Tuesday, March 8, 2016

Behind the scenes

An evening view. 7:00 PM. Photo: JH.
Tuesday, March 8, 2016. Sunny and bright, yesterday in New York with temperatures in the high 50s.

Regular readers may recall that last week I went to a booksigning for photographer Firooz Zahedi and his new book “My Elizabeth.” It’s about Elizabeth Taylor (if you didn’t already know). I knew nothing about Firoooz’s relationship with Taylor except that he had photographed some of her perfume ads. I had no idea, until recently that they were “friends.” Nor did it matter.

I didn’t know Miss Taylor but I know and knew many who knew her well throughout her life since childhood. So I imagined that this book of his photographs would in some way or another repeat the fable of a movie star.
Putting on lipstick in her dressing room on the set of A Little Night Music in Vienna, Austria, August 1976.
This is an artist’s memoir. A biography of sorts; the story of Firooz Zahedi. But it’s Firooz writing about the life of Elizabeth Taylor. And Elizabeth Taylor in the life of Firooz Zahedi. A personality study. An entirely serendipitous adventure that went on for the last forty years of Taylor’s life, and affected a man for the rest of his life thereafter.

Frankly, I was expecting astonishingly beautiful images of the great star. There they are. But what I also got was an astonishingly engaging – even at times laugh-out-loud funny – story about a great movie star and a young man that is the polar opposite of the fabled “Sunset Boulevard” of William Holden and Gloria Swanson. Taylor most definitely had the last laugh, and so did those who were friends of hers.
In her dressing room of the Martin Beck Theater where she was appearing in Lillian Hellman's The Little Foxes, 1981.
In an Iranian tribal costume, May 1976.
Rhinestone beaded jacket designed for Elizabeth by Gianni Versace in 1992. The embroidered faces are hers in some of her most famous roles.
I loved this book. Besides the beautiful photo-images of the great star but more than that there are the photographer’s candid photos of his forty year friendship with her. Good times; that was what Elizabeth (she hated being called “Liz”) always had in mind if she didn’t have to work.

In his introduction he explains that as a professional photographer and a close friend of hers, a book seemed natural and inevitable. The thought that been with him for years but something always distracted him away from the project.
At Atoka Farm in Middleburg, Virginia, 1977.
With her beloved Maltese, Sugar, in Bel Air, 1995.
At Andy Warhol's Montauk compound in June 1976. L. to r. Elizabeth, director and producer Vincent Fremont, Susan Johnson, sister Jay and Jed Johnson who was Andy's partner; Arthur Brucke, Elizabeth's hairdresser who traveled with her; artist Claudia DeMonte; producer Bob Colesberry; and Catherine Guinness.
He wrote: After Elizabeth passed away in 2011, I was encouraged to pursue it once again. This time I decided to expand on the original concept and instead share some of the stories of our friendship – illuminating her humanity and passion. Elizabeth was a great source of internal warmth and kindness. She possessed a kindheartedness that extended well beyond her great love she felt for her children and touched many others she felt were in need of some TLC. I was lucky enough to be one of those."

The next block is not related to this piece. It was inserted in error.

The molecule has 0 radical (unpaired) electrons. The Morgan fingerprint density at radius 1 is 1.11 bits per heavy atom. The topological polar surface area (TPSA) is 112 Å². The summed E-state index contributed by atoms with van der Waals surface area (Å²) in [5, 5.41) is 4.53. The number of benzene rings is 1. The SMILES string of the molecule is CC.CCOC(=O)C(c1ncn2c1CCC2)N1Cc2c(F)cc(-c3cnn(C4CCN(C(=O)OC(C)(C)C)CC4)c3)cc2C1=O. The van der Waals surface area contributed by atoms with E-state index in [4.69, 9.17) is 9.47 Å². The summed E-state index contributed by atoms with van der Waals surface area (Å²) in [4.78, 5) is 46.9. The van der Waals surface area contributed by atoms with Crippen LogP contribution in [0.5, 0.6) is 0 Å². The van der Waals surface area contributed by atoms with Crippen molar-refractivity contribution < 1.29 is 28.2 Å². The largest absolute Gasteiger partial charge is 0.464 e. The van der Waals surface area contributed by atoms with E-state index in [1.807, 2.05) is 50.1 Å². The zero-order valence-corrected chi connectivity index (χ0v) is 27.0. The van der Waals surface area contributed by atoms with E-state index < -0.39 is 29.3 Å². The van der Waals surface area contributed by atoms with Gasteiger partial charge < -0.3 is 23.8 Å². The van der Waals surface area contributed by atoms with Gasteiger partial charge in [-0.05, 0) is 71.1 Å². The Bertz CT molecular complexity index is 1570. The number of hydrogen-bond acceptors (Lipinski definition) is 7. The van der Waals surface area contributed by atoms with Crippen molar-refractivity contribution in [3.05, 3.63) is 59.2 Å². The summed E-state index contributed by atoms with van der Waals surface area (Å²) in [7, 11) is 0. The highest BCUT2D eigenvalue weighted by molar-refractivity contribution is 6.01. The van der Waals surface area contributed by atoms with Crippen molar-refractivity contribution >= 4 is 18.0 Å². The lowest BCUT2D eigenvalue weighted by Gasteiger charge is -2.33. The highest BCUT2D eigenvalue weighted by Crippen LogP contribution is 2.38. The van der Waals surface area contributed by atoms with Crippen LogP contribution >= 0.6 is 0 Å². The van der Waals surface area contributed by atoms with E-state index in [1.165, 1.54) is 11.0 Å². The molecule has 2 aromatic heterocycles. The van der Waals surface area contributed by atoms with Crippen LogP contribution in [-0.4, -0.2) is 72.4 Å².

Click to order My Elizabeth.
At the time of her death, I grew increasingly weary of reading obituaries that spoke only of her husbands and her jewelry. I had long ago concluded that as a young woman, in order to liberate herself from the pressure imposed by her parents and the strenuous workload she was subjected to as a child actress, Elizabeth had chosen to push her lifestyle to extremes. She balanced her wild side by giving brilliant performances in several major films, from A Place in the Sun when she was only 17, to Giant  at the age of 23, and then Suddenly Last Summer when she was 27 years old.

... (she) by middle age managed to change, first by overcoming her drug and alcohol habits, and then by establishing herself as a smart, successful businesswoman whose line of perfumes which generated millions of dollars, allowed her great independence.. Rather than sit back and enjoy the comforts of her fortune, Elizabeth established the Elizabeth Taylor AIDS Foundation, devoting her energy, time, and money to combat the pledge that was terrorizing the world in the 1980s.

They met serendipitously in 1976 when the young Firooz was living in Washington working in the diplomatic service for his uncle Ardeshir Zahedi, Iran’s ambassador to the US. That accidental acquaintanceship led to a lifelong friendship that is this book.
Lined up for the booksigning for photographer Firooz Zahedi and his new book “My Elizabeth.”
Firooz with Margaret Russell and Tomas Maier.
Firooz and Fran Drescher.
Firooz and Pam Marks.
Firooz and Amy Fine Collins.
Fern Mallis, Kim Cattrall, Steve Miller, and Beth DeWoody.
Marc Rosen. Marcel and Svenja Ostwald.
Andrew Preston and Tomas Maier.
Christopher Mason. Debbie Bancroft.
Beth and Firooz. Bettina Zilhka.
Geoffrey Banks and Stan Herman. Lauren Ezersky and Jamie Drake.
Frederic Fekkai, Margaret Russell, and Shirin von Wulffen.
Felicia Taylor and Pamela Johananoff. Beatrice Schlumberger and Christie Ferer.
Kim Heirston and Sharon Loeb. Linda Wells.
Firooz with Bill and Ophelia Rudin. Juliana Terian.
Scott Campbell, Ken Moore, and Keith Scott.
Nina Griscom. Paul Beirne.
Simon Doonan, Kim Cattrall, and Ralph Gibson.
Richard Mishaan. Sam Cochran and Robert Stilin.
Vincent and Shelly Fremont. Scott Nelson.

Photographs by Billy Farrell Agency.

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